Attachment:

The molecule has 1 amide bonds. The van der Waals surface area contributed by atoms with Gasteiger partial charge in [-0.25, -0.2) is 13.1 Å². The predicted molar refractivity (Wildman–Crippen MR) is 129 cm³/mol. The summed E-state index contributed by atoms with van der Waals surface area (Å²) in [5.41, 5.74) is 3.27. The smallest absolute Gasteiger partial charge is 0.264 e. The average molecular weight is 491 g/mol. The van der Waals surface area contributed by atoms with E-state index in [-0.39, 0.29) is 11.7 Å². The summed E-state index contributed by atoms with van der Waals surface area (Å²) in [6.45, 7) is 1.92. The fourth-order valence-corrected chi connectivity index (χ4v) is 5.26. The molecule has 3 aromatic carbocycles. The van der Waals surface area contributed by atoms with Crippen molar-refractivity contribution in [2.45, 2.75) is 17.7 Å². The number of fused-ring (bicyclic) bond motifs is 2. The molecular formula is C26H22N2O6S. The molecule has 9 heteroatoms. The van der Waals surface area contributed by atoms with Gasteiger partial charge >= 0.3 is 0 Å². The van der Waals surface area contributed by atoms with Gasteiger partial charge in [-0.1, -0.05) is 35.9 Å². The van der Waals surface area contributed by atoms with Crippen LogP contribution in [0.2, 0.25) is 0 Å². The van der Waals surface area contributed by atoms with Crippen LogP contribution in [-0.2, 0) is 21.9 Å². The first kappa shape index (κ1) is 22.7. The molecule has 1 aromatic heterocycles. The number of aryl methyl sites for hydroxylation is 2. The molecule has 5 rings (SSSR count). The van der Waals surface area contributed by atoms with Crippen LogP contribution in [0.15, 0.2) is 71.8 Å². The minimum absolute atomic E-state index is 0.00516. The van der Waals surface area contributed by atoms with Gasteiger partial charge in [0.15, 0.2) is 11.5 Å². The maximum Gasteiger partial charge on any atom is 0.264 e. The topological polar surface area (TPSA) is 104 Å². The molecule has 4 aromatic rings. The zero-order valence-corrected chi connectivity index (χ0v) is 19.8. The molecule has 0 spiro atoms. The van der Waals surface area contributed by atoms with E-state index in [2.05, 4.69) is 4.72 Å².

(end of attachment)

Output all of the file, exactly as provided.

The molecule has 1 amide bonds. The van der Waals surface area contributed by atoms with Gasteiger partial charge in [-0.25, -0.2) is 13.1 Å². The predicted molar refractivity (Wildman–Crippen MR) is 129 cm³/mol. The summed E-state index contributed by atoms with van der Waals surface area (Å²) in [5.41, 5.74) is 3.27. The smallest absolute Gasteiger partial charge is 0.264 e. The average molecular weight is 491 g/mol. The van der Waals surface area contributed by atoms with E-state index in [-0.39, 0.29) is 11.7 Å². The summed E-state index contributed by atoms with van der Waals surface area (Å²) in [6.45, 7) is 1.92. The fourth-order valence-corrected chi connectivity index (χ4v) is 5.26. The molecule has 3 aromatic carbocycles. The van der Waals surface area contributed by atoms with Crippen molar-refractivity contribution in [2.45, 2.75) is 17.7 Å². The number of fused-ring (bicyclic) bond motifs is 2. The molecular formula is C26H22N2O6S. The molecule has 9 heteroatoms. The van der Waals surface area contributed by atoms with Gasteiger partial charge >= 0.3 is 0 Å². The van der Waals surface area contributed by atoms with Gasteiger partial charge in [-0.1, -0.05) is 35.9 Å². The van der Waals surface area contributed by atoms with Crippen LogP contribution in [0.2, 0.25) is 0 Å². The van der Waals surface area contributed by atoms with Crippen LogP contribution in [-0.2, 0) is 21.9 Å². The first kappa shape index (κ1) is 22.7. The molecule has 1 aromatic heterocycles. The number of aryl methyl sites for hydroxylation is 2. The molecule has 5 rings (SSSR count). The van der Waals surface area contributed by atoms with Crippen LogP contribution in [0.15, 0.2) is 71.8 Å². The minimum absolute atomic E-state index is 0.00516. The van der Waals surface area contributed by atoms with Gasteiger partial charge in [0.15, 0.2) is 11.5 Å². The maximum Gasteiger partial charge on any atom is 0.264 e. The topological polar surface area (TPSA) is 104 Å². The molecule has 4 aromatic rings. The zero-order valence-corrected chi connectivity index (χ0v) is 19.8. The molecule has 0 spiro atoms. The van der Waals surface area contributed by atoms with E-state index in [2.05, 4.69) is 4.72 Å².